cryopexy

cry·o·pex·y

(krī'ō-pek'sē),
In retinal detachment surgery, sealing the sensory retina to the pigment epithelium and choroid by a freezing probe applied to the sclera.
[cryo- + G. pēxis, a fixing in place]

cry·o·pex·y

(krī'ō-pek-sē)
In retinal detachment surgery, sealing the sensory retina to the pigment epithelium and choroid by a freezing probe applied to the sclera.
[cryo- + G. pēxis, a fixing in place]

retinal break 

A full thickness opening in the neurosensory retina. It may be a hole, usually due to atrophy of the retina and often overlaid by an operculum; or a tear, horseshoe-shaped (U-shaped), round or slit-like, usually caused by posterior vitreous detachment in which the vitreous adheres to the retina and pulls it from the point of adherence during or just after an abrupt eye movement; or a giant retinal tear which involves 90º or more of the circumference of the globe and is commonly associated with Marfan's syndrome or Stickler's syndrome; or retinal dialysis which is usually the result of trauma. The patient may complain of photopsia, seeing floaters or flashes and some visual field defects and they may present with a vitreous haemorrhage. Management of retinal breaks includes localized laser photocoagulation (laser retinopexy) or cryopexy, a method of cryotherapy (freezing of the tissues causing local protein denaturation which leads to adhesion of the retina to the pigment epithelium), as the defect may lead to rhegmatogenous or tractional retinal detachment. See macular hole; retinal dialysis; retinoschisis; Shafer's sign.
References in periodicals archive ?
The retinal tears segment further narrows down into freezing (cryopexy), laser surgery (photocoagulation), and others.
Retinal tears can be treated with office-based procedures using lasers or extreme cold (cryopexy) to seal the tear.
Retinal tears and detachments can be repaired, most often by laser photocoagulation or cryopexy (freezing), but these "spot welding" techniques must be performed promptly, often within 24 to 48 hours of diagnosis.
However, in some of the cases of inferior breaks, endolaser was used instead of cryopexy. This was based on the assumption that endolaser creates chorioretinal scar in a shorter time compared to cryopexy; therefore, it would hold an advantage for breaks in the inferior quadrants that benefit from the endotamponade effects for a shorter postoperative period.
Some surgeon emphasizes the necessity of creating a chorioretinal adhesion at this site with either cryopexy or photocoagulation.
The records of patients with a history of any of the following were excluded from the study: pars plana vitrectomy, detachment surgery, cryopexy, argon laser photocoagulation, penetrating or blunt ocular trauma, inflammatory ocular pathologies, glaucoma, glaucoma surgery, retinal vascular pathologies (vein occlusion, diabetic/hypertensive retinopathy, etc.), complicated cataract surgery, choroidal neovascular membrane development for reasons other than AMD (high myopia, trauma, angioid streaks, etc.) and media opacity.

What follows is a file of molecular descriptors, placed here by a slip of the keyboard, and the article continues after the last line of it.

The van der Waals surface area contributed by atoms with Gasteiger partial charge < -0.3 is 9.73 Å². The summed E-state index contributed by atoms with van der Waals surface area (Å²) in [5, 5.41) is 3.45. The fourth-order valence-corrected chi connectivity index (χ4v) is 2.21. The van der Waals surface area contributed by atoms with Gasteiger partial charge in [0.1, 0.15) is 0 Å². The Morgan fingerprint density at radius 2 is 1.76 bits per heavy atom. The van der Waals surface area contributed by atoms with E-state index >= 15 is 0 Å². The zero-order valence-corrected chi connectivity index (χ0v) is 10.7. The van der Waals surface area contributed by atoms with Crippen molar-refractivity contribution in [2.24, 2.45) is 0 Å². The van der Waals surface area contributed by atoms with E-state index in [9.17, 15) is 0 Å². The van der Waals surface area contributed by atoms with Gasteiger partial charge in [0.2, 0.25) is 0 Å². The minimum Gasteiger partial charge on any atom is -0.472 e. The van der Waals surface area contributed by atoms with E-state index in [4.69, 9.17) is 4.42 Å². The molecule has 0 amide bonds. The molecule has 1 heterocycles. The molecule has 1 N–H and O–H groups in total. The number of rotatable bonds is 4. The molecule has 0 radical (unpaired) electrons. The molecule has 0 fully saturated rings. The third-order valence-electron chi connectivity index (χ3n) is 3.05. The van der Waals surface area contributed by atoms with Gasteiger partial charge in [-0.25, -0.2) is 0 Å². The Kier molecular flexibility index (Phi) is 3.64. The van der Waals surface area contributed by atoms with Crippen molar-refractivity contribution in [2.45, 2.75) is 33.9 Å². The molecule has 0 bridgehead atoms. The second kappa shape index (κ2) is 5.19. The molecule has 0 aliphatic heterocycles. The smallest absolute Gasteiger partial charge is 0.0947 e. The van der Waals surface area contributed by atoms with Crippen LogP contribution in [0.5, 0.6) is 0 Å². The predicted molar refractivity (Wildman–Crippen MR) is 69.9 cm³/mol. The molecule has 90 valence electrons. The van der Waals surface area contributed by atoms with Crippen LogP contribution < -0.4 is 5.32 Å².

(5) Topical anesthesia is used to anesthetize conjunctiva and sclera for several procedures like scleral indentation, forced duction test, subconjunctival injections, pterygium surgery] and for retinal cryopexy. Thus, topical anesthesia is effective and safe for manipulating conjunctiva and sclera as well.
Scleral buckling, pneumatic retinopexy and pars plana vitrectomy are effective at reducing tractional forces and are often combined with cryopexy or laser photocoagulation to create a fluid barrier and seal the retina (see Figure 4).
The surgical procedure included: transscleral cryopexy of the retina using a cryo-probe, stitching of an encircling silicone band (2.5 mm) and a silicone explant to the sclera (one or more, corresponding in size and localisation to the position of the retinal tears).
He asserts that "Radiance comes through the eye // and lodges like cut glass in the mind" ("Cryopexy") and alleges that "what gifts there are are all here, in this world" ("Italian Days").
If there are areas in your other eye he is concerned about, these can usually be bolstered or strengthened by laser treatment or freezing (cryopexy).
The eye specialist freezes the tear using cryopexy before injecting a bubble of gas into the vitreous cavity.